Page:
Whether you file chapter 7 or chapter 13, there are some debts that bankruptcy will not eliminate. The most common debts that you can eliminate include credit cards, medical bills, personal loans, utility bills, and if you surrender the property, car loans, mortgages and rent.
The most common debts that you cannot eliminate include student loans, (most) taxes, domestic support obligations (alimony/child support) and if you want to keep the property, car loans, mortgages and rent.
I will review all of your debts and will advise if any of your debts are incapable of being eliminated.
If I’ve filed bankruptcy in the past, can I file again?
The bankruptcy law allows for multiple bankruptcy filings. Depending on the specifics of your previous case, you may be able to file again in as little as 2 years.
If you need to file bankruptcy again, I can verify your past filing and advise you of your next eligibility date.
Should I try debt consolidation/settlement first?
I am always worried when I hear a client tell me that they are going to try debt consolidation or settlement. My experience has been that most of these agencies are not honest with their clients; not honest about fees and costs, not honest about their services, and not honest about the potential results and consequences.
Debt consolidation can also be risky because unlike with bankruptcy, most creditors do require that you default on your payments for 2-4 months before they will discuss settlement. However, during this time, the debt can be sold or sent to a collection attorney for immediate action.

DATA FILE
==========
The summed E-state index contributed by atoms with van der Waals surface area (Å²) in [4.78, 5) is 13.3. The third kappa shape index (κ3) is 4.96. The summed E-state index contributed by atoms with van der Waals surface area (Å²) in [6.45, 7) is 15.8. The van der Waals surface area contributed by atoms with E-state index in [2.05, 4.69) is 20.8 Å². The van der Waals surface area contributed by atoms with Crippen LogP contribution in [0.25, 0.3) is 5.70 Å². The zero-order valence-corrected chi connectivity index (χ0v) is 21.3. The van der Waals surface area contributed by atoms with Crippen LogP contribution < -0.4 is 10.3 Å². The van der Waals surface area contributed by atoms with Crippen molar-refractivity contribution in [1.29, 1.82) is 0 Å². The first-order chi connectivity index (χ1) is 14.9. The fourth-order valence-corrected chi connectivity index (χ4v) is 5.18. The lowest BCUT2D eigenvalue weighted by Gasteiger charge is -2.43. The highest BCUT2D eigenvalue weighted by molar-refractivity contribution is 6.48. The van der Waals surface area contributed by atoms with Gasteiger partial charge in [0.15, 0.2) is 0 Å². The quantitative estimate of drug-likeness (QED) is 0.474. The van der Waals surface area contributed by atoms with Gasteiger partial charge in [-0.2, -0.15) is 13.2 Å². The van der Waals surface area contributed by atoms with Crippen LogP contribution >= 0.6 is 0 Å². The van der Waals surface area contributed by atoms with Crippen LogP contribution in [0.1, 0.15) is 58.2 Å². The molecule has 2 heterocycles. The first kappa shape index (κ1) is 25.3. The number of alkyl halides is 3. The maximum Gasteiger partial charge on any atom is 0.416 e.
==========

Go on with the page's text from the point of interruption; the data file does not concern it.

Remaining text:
Debt consolidation does not protect you from lawsuits, judgments or repossessions. Also, debt consolidation requires that your creditors voluntarily cooperate with the process, which often leaves you making large monthly payments toward only a portion of your debts.
If you are uncertain about filing bankruptcy, I will walk you through all the options and will thoroughly explain all the potential risks and benefits of each option.
How will I know if I am eligible for bankruptcy?
Eligibility primarily generally depends on income and assets. In most cases I can determine your eligibility with just a few questions. Please call for a consultation if you would like a free assessment.
Will I have to file Chapter 7 or Chapter 13?
Whether you file chapter 7 or chapter 13 will primarily depend on your income and assets. However, your individual goals may also dictate which chapter you file. For example, even if you are eligible for chapter 7, chapter 13 would be a better option if you are in default of your home mortgage and wish to keep the home.
I will assess your entire financial condition and, taking your goals into account, help you determine which chapter is best for you.
Are payment plans available for me to pay the court costs and legal fees?
Yes. With chapter 7 however, all payments have to be made before your case is filed. As long as there is no urgent need to file bankruptcy (such as a sheriff’s sale), I will work with you on a payment plan ranging from 2-4 months. I can also set up automatic payments from your bank account to help you stay on track.
In chapter 13 some of the fees have to be paid up front, which can also be paid through a payment plan personalized for you. However, the bulk of the fees can be paid later through your bankruptcy payment plan.